Since Kapil Sibal has announced the idea of scrapping JEE and having a common entrance examination instead to reduce psychological stress and financial burden, he has become even more infamous in the internet forums, especially among the IIT alumni network as they think that this would dilute the standards of the prestigious institutions of India. However, keeping aside this logic, there are other points to consider why this ‘common examination’ is defying the common sense.
Before criticizing this idea of common entrance examination, let me applaud his intentions for trying to reform the current educational system. Let me not deny that had I been a student, studying in class 12th, it’s very likely that I would have taken a liking to the idea of taking just a single exam as I definitely didn’t prefer taking more exams. However, now in hindsight, I realize the importance of separate entrance examinations for different colleges.
All these examinations are not standardized and hence, do not test the same set of skills in a candidate. However, I still root for the concept of having multiple entrance examinations as it avoids ‘single point of failure’ (jargon picked up from IT terminology). Had there been a single examination which decides a student’s future institute and unfortunately, he doesn’t perform very well in it due to some reason or he isn’t able to take the examination due to unforeseen circumstances, it shall make the best colleges in country unavailable for him that year. Perhaps, he would have to wait another year for getting into his desired institution. And hence, this is why I believe having a single examination is only going to add to the psychological stress of having just a single shot.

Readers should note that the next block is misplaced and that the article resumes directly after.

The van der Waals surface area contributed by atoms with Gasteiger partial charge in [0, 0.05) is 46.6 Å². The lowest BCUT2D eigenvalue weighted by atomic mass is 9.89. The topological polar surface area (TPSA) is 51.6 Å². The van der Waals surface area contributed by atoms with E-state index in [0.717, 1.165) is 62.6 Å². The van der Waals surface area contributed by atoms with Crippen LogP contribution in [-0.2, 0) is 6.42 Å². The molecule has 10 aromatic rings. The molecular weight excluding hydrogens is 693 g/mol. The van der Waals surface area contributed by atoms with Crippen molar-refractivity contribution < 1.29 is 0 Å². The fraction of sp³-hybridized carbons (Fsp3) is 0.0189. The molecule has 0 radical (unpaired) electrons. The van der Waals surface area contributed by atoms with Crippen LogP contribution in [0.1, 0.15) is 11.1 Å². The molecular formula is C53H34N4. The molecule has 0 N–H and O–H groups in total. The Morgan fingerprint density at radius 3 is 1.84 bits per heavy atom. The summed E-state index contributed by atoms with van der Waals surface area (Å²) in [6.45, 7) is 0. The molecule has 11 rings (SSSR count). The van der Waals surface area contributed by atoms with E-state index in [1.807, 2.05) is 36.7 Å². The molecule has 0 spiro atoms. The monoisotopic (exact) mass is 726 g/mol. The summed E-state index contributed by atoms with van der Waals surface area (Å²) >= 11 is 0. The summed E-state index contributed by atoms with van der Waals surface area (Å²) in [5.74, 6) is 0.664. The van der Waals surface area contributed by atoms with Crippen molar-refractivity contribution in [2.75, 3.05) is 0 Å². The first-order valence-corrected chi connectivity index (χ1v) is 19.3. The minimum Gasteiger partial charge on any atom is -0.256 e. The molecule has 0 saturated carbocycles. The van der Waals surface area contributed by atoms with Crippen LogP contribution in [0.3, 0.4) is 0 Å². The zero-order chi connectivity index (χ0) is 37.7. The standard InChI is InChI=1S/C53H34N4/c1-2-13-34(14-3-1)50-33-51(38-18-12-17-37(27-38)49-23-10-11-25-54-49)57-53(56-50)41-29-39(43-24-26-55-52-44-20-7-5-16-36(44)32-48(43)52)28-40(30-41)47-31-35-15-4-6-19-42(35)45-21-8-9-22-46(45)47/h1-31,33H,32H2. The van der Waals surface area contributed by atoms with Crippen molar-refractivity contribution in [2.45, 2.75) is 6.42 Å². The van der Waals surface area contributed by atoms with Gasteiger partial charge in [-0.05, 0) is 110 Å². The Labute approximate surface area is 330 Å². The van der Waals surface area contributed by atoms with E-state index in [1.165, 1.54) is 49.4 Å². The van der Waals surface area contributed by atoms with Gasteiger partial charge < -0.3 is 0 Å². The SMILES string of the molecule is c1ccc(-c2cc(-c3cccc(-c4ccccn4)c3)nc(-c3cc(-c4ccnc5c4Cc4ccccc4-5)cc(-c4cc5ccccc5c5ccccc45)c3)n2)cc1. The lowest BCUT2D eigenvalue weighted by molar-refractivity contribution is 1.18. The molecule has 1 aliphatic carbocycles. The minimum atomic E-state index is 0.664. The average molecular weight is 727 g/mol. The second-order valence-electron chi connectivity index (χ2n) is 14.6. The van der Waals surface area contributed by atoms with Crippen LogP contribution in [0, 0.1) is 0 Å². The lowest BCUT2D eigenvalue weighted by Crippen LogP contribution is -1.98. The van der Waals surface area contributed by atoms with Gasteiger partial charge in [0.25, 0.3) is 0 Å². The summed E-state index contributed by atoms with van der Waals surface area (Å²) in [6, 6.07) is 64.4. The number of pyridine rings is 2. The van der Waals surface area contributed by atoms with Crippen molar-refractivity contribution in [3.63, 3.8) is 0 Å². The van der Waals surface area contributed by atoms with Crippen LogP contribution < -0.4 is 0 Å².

Secondly, let’s try to evaluate if it would reduce the financial burden or not on the candidates. Today, almost every student goes through coaching classes, irrespective of whether he has been hailed as a born genius by his parents since his childhood. Currently, there are coaching institutes who run different coaching programs with different fee structures to prepare candidates for different examinations. Though, there may be some students, who enroll in more than one such programs, but majority of the students are enrolled in a single program. However, with just a single examination, the coaching centers would need to unify their programs. The implication of unification would mean lesser revenue for these coaching centers. Hence, it is highly probable that they would raise up the fee structure or at least retain the higher of fee structure and set it as the common fee structure. In either case, the financial burden doesn’t seem to reduce on the candidate side, with an increased importance of the coaching centers in that scenario.
Well, I could go on cribbing about how the idea of common entrance examination, though noble in its conception, becomes impractical if we try to think about its implementation and its implications, but I would like the readers to reflect their thoughts on it.